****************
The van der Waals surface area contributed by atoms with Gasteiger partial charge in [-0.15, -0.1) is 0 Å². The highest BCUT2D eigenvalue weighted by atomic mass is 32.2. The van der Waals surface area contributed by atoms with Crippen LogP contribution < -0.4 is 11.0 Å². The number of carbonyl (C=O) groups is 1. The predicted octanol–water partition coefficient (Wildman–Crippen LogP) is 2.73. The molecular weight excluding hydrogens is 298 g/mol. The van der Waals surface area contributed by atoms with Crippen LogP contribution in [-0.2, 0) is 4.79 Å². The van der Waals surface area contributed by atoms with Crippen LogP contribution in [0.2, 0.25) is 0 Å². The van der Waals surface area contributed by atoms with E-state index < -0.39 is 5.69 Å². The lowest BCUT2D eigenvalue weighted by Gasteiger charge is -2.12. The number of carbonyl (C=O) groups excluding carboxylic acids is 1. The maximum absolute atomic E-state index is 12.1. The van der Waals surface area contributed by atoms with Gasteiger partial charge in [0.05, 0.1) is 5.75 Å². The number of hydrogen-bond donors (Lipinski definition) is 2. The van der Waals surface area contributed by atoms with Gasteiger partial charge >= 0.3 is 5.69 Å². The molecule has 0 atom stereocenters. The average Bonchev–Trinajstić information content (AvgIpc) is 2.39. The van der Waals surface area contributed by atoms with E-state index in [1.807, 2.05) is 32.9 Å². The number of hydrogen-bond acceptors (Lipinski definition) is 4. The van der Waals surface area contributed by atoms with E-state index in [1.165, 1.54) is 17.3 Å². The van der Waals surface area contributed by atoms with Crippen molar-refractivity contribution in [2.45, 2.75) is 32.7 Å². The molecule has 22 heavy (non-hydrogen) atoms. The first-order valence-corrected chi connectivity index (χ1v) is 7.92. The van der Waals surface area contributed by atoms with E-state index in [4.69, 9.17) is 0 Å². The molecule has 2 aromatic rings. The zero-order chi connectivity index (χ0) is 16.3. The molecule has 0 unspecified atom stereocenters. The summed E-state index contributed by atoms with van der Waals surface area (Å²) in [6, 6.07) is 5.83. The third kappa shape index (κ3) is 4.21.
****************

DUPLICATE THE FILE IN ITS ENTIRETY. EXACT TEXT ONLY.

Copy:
The van der Waals surface area contributed by atoms with Gasteiger partial charge in [-0.15, -0.1) is 0 Å². The highest BCUT2D eigenvalue weighted by atomic mass is 32.2. The van der Waals surface area contributed by atoms with Crippen LogP contribution < -0.4 is 11.0 Å². The number of carbonyl (C=O) groups is 1. The predicted octanol–water partition coefficient (Wildman–Crippen LogP) is 2.73. The molecular weight excluding hydrogens is 298 g/mol. The van der Waals surface area contributed by atoms with Crippen LogP contribution in [-0.2, 0) is 4.79 Å². The van der Waals surface area contributed by atoms with Crippen LogP contribution in [0.2, 0.25) is 0 Å². The van der Waals surface area contributed by atoms with E-state index < -0.39 is 5.69 Å². The lowest BCUT2D eigenvalue weighted by Gasteiger charge is -2.12. The number of carbonyl (C=O) groups excluding carboxylic acids is 1. The maximum absolute atomic E-state index is 12.1. The van der Waals surface area contributed by atoms with Gasteiger partial charge in [0.05, 0.1) is 5.75 Å². The number of hydrogen-bond donors (Lipinski definition) is 2. The van der Waals surface area contributed by atoms with Gasteiger partial charge >= 0.3 is 5.69 Å². The molecule has 0 atom stereocenters. The average Bonchev–Trinajstić information content (AvgIpc) is 2.39. The van der Waals surface area contributed by atoms with E-state index in [1.807, 2.05) is 32.9 Å². The number of hydrogen-bond acceptors (Lipinski definition) is 4. The van der Waals surface area contributed by atoms with E-state index in [1.165, 1.54) is 17.3 Å². The van der Waals surface area contributed by atoms with Crippen molar-refractivity contribution in [2.45, 2.75) is 32.7 Å². The molecule has 22 heavy (non-hydrogen) atoms. The first-order valence-corrected chi connectivity index (χ1v) is 7.92. The van der Waals surface area contributed by atoms with E-state index in [4.69, 9.17) is 0 Å². The molecule has 2 aromatic rings. The zero-order chi connectivity index (χ0) is 16.3. The molecule has 0 unspecified atom stereocenters. The summed E-state index contributed by atoms with van der Waals surface area (Å²) in [6, 6.07) is 5.83. The third kappa shape index (κ3) is 4.21.